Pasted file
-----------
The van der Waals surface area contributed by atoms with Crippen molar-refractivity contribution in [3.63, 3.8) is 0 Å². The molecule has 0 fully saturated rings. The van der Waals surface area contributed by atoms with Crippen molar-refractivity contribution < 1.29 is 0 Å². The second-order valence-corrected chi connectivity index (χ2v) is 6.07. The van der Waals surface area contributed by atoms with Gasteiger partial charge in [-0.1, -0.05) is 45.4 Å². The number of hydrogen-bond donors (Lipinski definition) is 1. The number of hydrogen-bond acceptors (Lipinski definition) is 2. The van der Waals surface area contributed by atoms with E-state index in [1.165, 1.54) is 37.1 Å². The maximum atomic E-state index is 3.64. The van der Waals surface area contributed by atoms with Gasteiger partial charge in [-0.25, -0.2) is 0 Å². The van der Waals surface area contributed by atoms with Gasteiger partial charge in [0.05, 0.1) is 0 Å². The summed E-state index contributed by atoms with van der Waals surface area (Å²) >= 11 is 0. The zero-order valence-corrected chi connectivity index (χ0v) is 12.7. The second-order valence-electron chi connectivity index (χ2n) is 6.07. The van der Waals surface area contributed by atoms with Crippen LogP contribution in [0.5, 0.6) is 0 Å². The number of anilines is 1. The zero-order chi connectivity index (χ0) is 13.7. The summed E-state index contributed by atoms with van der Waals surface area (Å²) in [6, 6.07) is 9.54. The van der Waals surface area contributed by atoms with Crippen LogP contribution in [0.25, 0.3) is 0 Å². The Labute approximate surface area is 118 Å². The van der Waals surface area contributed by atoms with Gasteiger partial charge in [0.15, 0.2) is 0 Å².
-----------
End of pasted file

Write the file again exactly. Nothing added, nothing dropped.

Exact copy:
The van der Waals surface area contributed by atoms with Crippen molar-refractivity contribution in [3.63, 3.8) is 0 Å². The molecule has 0 fully saturated rings. The van der Waals surface area contributed by atoms with Crippen molar-refractivity contribution < 1.29 is 0 Å². The second-order valence-corrected chi connectivity index (χ2v) is 6.07. The van der Waals surface area contributed by atoms with Gasteiger partial charge in [-0.1, -0.05) is 45.4 Å². The number of hydrogen-bond donors (Lipinski definition) is 1. The number of hydrogen-bond acceptors (Lipinski definition) is 2. The van der Waals surface area contributed by atoms with E-state index in [1.165, 1.54) is 37.1 Å². The maximum atomic E-state index is 3.64. The van der Waals surface area contributed by atoms with Gasteiger partial charge in [-0.25, -0.2) is 0 Å². The van der Waals surface area contributed by atoms with Gasteiger partial charge in [0.05, 0.1) is 0 Å². The summed E-state index contributed by atoms with van der Waals surface area (Å²) >= 11 is 0. The zero-order valence-corrected chi connectivity index (χ0v) is 12.7. The second-order valence-electron chi connectivity index (χ2n) is 6.07. The van der Waals surface area contributed by atoms with Crippen LogP contribution in [0.5, 0.6) is 0 Å². The number of anilines is 1. The zero-order chi connectivity index (χ0) is 13.7. The summed E-state index contributed by atoms with van der Waals surface area (Å²) in [6, 6.07) is 9.54. The van der Waals surface area contributed by atoms with Crippen LogP contribution in [0.25, 0.3) is 0 Å². The Labute approximate surface area is 118 Å². The van der Waals surface area contributed by atoms with Gasteiger partial charge in [0.15, 0.2) is 0 Å².